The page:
a cyclone, necessitating their immediate return.  Mr. Sweet was one of the first to enlist in the Berdans Sharp
Shooters when the civil war broke out from Union Village north of this place, and served faithfully and well in
the same company with our townsmen Jerome Demic and J. H. Elwood.  They had only been here since
Thursday and were visiting their aunt Mrs. Henry Bevier when the sad news arrived.  

110 Years Ago (1904):  Another Evansville boy comes to the front; Mr. Geo. W. Wilder, professor of
Technology in the Arthur Institute of Chicago, has just issued a very valuable book of about 500 pages
entitled “Telephone Principles and Practices,” which gives all of the fundamental principles of this wonderful
instrument and its uses, which is sure to come to the front as a standard work.  Mr. Wilder is also a special
correspondent for the magazine entitled “Sound Waves” which is the best authority now published on this
profession which has become a profession of itself of such importance that experts are in great demand in
this work, and we should all feel proud of Mr. Wilder’s achievements as an Evansville boy and brother to our
present citizen, Mr. Fred Wilder.

100 Years Ago (1914):  For several weeks there has been some mystery about the whereabouts of one
Andrew Johnson, better known as “Crazy Andrew.”  On the night of August 22, he is said to have broken into
the house of Samuel Nelson in the town of Porter.  Mr. Nelson was at the time in Europe.  Mrs. Nelson
thought she heard someone, so she reached out her hand and touched a man.  She jumped up to get a light
and Johnson hid under the bed.  Mrs. Nelson then ran to the stairway to call the hired man, and while she
was out of the room Johnson jumped out of the window.  Johnson was caught in Edgerton last Saturday by E.
H. Libby, deputy sheriff and on Monday was taken to Janesville before Judge Maxfield and charged with
breaking and entering.  He pleaded “not guilty.”  He will have a hearing.  

90 Years Ago (1924):  E. J. Cook of Janesville is now in charge of the Paulson Lumber Company recently
purchased by Walter Green, of that city and will move his family here as soon as it is possible to secure a
house.  [Note:  the Paulson Lumber Company was at the corner of Church and Maple Streets, the current
location of Creekside Place.]

80 Years Ago (1934):  Gaining entrance by jimmying the front door and breaking the lock, experienced
yeggmen broke into the gas station of the Wisconsin Petroleum company, 215 East Main street, at about 3 a.
m. last Thursday, blew the safe door off with an over-charge of nitro-glycerin, and escaped with
approximately $100 in cash together with a large number of checks and charge slips.  

70 Years Ago (1944):  A deal was recently closed whereby Mr. James Rowley, formerly of Footville, later of
Evansville, bought the old Gilman building until recently the property of Mrs. Katherine Cheriee, Chicago,
which has been occupied by Julius Jensen as a pool hall, which will still continue.  At the same time Mr.
Rowley bought the tavern and pool business of Mr. Burr Jones who has been in business in the Biglow
building, now owned by Mrs. Biglow, for sixteen years and after October 1st, will continue the business.  [The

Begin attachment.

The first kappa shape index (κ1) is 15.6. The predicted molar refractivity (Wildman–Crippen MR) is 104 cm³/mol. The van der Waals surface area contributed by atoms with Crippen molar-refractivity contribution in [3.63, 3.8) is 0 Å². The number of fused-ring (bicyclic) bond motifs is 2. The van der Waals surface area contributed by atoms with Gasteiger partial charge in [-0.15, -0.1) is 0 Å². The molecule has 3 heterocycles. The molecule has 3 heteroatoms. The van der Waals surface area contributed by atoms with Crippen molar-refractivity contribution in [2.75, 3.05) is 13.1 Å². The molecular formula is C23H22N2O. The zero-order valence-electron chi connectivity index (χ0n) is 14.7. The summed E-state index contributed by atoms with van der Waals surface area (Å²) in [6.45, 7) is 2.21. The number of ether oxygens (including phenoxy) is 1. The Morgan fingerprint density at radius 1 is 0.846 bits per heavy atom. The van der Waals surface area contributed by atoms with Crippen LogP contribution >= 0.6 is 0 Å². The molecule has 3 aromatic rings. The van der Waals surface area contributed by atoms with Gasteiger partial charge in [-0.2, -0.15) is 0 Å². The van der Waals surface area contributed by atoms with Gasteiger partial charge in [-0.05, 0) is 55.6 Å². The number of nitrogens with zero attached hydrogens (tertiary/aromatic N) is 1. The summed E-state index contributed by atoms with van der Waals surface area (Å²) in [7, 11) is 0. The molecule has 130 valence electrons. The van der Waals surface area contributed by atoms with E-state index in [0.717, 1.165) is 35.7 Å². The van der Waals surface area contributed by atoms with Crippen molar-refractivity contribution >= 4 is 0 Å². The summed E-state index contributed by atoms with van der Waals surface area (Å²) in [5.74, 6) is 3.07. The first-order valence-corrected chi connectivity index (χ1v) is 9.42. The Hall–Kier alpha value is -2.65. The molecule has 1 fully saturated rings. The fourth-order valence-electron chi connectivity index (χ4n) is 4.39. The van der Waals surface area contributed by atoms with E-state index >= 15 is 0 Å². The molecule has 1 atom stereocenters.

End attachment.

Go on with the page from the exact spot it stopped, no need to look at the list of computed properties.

Rowley tavern and pool hall was in the building renovated and opened as the eastern addition to the UB&T.]

60 Years Ago (1954):  Curbs and sidewalks in bad repair have been checked in the business district by the
street superintendent, Braden Wolff, and the council instructed him to continue his inspection through the
residential districts, and to call bad curbs and sidewalks to the attention of property owners concerned.

50 Years Ago (1964):   Evansville’s new elementary school building on the new High School campus was
started last April and is expected to be ready for occupancy in early November.  The building has 10 rooms
and an all-purpose room.  

40 Years Ago (1974):  Open House at Eager Free Public library was an enjoyable occasion.  The sunshine
gave extra color to the décor of the Young People’s Room.  The Jaycettes served delicious cookies and
coffee upstairs.  Visitors talked with friends.  Guests from out of town included Mr. and Mrs. Ed Culver from
Stoughton and Helen Kreigh from the Department of Library services in Madison.  Mrs. Culver, now librarian
at Stoughton, was Head librarian at Eager Free Public Library when the last extensive redecorating was done
in 1964.  

30 Years Ago (1984):  Donald “Deke” Slayton, the Wisconsin astronaut, originally scheduled to pilot the
Mercury-Atlas 7 Mission, will come to Evansville Friday, Oct. 19, as part of the Evansville Community
Involvement Program.  

20 Years Ago (1994):  All of the kindergarten students took a tiny trip to top of T week.  They trotted to take
a look at the tiny tractors, trucks and toy collection of Steven Hagen.  He let them touch them as he told
about his collection.  The teachers, Mrs. Creek-Hessler, Ms. Wiecek, Mr. Hoffenberg and Mrs. Gustafson
were on hand for the presentation to their classes.

10 years ago (2004):  The Evansville Ecumenical Choir will begin rehearsals on Wednesday, October 20th at
St. John’s Lutheran Church at 8:30 p.m.  Everyone is welcome to join.  This year, due to popular demand,
the Cantata will be “Celebrate the Child,” by Tom Fettke.